A new routine

It’s hard to grasp just how bitterly cold it was this morning. It was 2C. The temperature’s been lower on other days but not as cold if you know what I mean. There was something evil in today’s air. Something nasty and spiky that pierced the very bones and all but froze the blood. When I awoke at 6.15 to go swimming, the wind was howling and the rain was beating down. I thought about that pool for at least a nanosecond and snuggled back under the duvet. Swim on you masochists; I’m staying where I am.

There’s always a downside though: as it’s Monday, and as I didn’t swim, there was no escaping that shivering but insistent part of my wide-awake conscience with its mantra – you must exercise. And if you’ve missed your swimming window on a Monday, then you must return to the over-sixties fitness group.

I didn’t go last week. I don’t think I even bothered with an excuse. It was so excruciatingly awful the week before, I’d simply lost the will and stayed home to watch a jelly set. Speaking of which, I rather resemble a jelly myself. There seems to have been a surfeit of feasting lately and I missed out on swimming last week due to travelling east. So, I girded my loins which, according to Wikipedia, means ‘preparing for a dangerous situation’. That’s the one.

There weren’t many of us present today. Something to do with the arctic conditions I suppose. Wimps. If you want to be a die-hard, you might as well go somewhere that you know is odds on for dying hard. Janice and Ginny, who are the only two other normal ladies in the group, were present, faces set in stony resignation. ‘Feeling any better’, we ask Janice? ‘Not really’, she replies bitterly: ‘stiff as a board and aching all over’. ‘Doing anything nice for Christmas’, I venture kindly. ‘Not really. My son’s coming on Boxing Day if he can remember where I live’.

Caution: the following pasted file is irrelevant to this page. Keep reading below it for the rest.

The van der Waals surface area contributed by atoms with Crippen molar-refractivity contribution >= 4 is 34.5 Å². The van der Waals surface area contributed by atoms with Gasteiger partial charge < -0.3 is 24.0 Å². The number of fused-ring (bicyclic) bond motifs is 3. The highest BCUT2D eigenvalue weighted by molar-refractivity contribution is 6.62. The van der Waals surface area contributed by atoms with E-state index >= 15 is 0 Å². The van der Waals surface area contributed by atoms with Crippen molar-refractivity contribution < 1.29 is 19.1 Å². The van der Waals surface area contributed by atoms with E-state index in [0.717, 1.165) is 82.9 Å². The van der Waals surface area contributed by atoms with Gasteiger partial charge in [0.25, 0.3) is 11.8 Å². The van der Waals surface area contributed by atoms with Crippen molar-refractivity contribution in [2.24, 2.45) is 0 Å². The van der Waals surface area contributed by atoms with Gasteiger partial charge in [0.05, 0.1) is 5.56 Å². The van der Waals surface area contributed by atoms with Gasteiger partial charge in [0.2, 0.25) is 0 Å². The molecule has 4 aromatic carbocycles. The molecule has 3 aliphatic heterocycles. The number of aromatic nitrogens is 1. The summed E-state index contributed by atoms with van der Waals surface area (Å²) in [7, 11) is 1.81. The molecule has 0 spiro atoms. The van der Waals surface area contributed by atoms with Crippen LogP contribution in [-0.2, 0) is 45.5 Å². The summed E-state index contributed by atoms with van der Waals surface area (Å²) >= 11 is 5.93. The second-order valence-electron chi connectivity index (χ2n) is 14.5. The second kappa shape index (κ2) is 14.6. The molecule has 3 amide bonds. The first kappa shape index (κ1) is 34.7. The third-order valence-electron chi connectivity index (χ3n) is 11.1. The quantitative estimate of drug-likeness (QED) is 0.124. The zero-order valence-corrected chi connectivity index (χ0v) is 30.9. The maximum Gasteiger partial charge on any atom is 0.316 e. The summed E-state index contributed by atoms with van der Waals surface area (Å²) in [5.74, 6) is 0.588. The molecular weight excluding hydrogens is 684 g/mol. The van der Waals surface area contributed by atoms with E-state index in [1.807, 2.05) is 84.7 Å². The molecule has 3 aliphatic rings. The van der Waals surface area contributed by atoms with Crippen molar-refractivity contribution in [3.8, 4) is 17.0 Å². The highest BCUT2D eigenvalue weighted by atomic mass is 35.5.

I don’t know whether it’s because there are so few of us, or because the instructor thinks we need our ancient body temperatures raised quickly, but the routine has changed. And not for the better. The so-called warming-up session lasts forever and is of little help to the terminally confused. We’re straight into one jump right and two jumps left; arms in front, arms behind, one arm up, two to the side. ‘Single’, shouts the instructor. ‘Double’, she shouts before any of us have mastered the first movement. ‘Treble’, shouts someone at the back hoping for a little continuity. To make matters worse, this week we are exercising to Christmas music of which there is only a limited repertoire. I hate Wham’s Last Christmas. When we finally slow down in order to deal with what were once the pelvic floor muscles, she plays Bing Crosby’s White Christmas. Everyone begins to enjoy a festive singalong but before we’ve even started a collective wave she decides the music is too slow. Wham make the first of several comebacks. The pelvic floor muscles can’t cope and there’s general rush towards the loos.